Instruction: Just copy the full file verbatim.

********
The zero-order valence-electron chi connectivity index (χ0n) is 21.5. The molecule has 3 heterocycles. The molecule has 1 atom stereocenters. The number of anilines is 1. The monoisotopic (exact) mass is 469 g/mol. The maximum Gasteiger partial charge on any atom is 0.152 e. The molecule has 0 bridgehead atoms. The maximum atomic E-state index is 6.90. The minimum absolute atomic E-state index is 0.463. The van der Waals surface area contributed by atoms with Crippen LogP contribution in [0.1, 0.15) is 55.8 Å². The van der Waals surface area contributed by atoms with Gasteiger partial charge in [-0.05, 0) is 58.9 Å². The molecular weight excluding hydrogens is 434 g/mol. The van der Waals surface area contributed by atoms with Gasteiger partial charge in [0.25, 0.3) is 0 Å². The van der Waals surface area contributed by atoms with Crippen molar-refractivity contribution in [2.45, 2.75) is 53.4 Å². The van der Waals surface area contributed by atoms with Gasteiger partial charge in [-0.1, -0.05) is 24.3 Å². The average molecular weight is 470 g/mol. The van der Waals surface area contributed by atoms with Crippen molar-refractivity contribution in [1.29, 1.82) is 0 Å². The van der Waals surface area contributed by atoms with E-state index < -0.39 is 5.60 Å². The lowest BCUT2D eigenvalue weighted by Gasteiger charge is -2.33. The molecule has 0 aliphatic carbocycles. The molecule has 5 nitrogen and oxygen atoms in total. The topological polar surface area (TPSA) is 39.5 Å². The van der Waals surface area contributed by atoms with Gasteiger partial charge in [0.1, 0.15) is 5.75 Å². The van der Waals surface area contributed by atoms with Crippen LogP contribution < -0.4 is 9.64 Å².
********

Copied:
The zero-order valence-electron chi connectivity index (χ0n) is 21.5. The molecule has 3 heterocycles. The molecule has 1 atom stereocenters. The number of anilines is 1. The monoisotopic (exact) mass is 469 g/mol. The maximum Gasteiger partial charge on any atom is 0.152 e. The molecule has 0 bridgehead atoms. The maximum atomic E-state index is 6.90. The minimum absolute atomic E-state index is 0.463. The van der Waals surface area contributed by atoms with Crippen LogP contribution in [0.1, 0.15) is 55.8 Å². The van der Waals surface area contributed by atoms with Gasteiger partial charge in [-0.05, 0) is 58.9 Å². The molecular weight excluding hydrogens is 434 g/mol. The van der Waals surface area contributed by atoms with Gasteiger partial charge in [0.25, 0.3) is 0 Å². The van der Waals surface area contributed by atoms with Crippen molar-refractivity contribution in [2.45, 2.75) is 53.4 Å². The van der Waals surface area contributed by atoms with Gasteiger partial charge in [-0.1, -0.05) is 24.3 Å². The average molecular weight is 470 g/mol. The van der Waals surface area contributed by atoms with Crippen molar-refractivity contribution in [1.29, 1.82) is 0 Å². The van der Waals surface area contributed by atoms with E-state index < -0.39 is 5.60 Å². The lowest BCUT2D eigenvalue weighted by Gasteiger charge is -2.33. The molecule has 0 aliphatic carbocycles. The molecule has 5 nitrogen and oxygen atoms in total. The topological polar surface area (TPSA) is 39.5 Å². The van der Waals surface area contributed by atoms with Gasteiger partial charge in [0.1, 0.15) is 5.75 Å². The van der Waals surface area contributed by atoms with Crippen LogP contribution < -0.4 is 9.64 Å².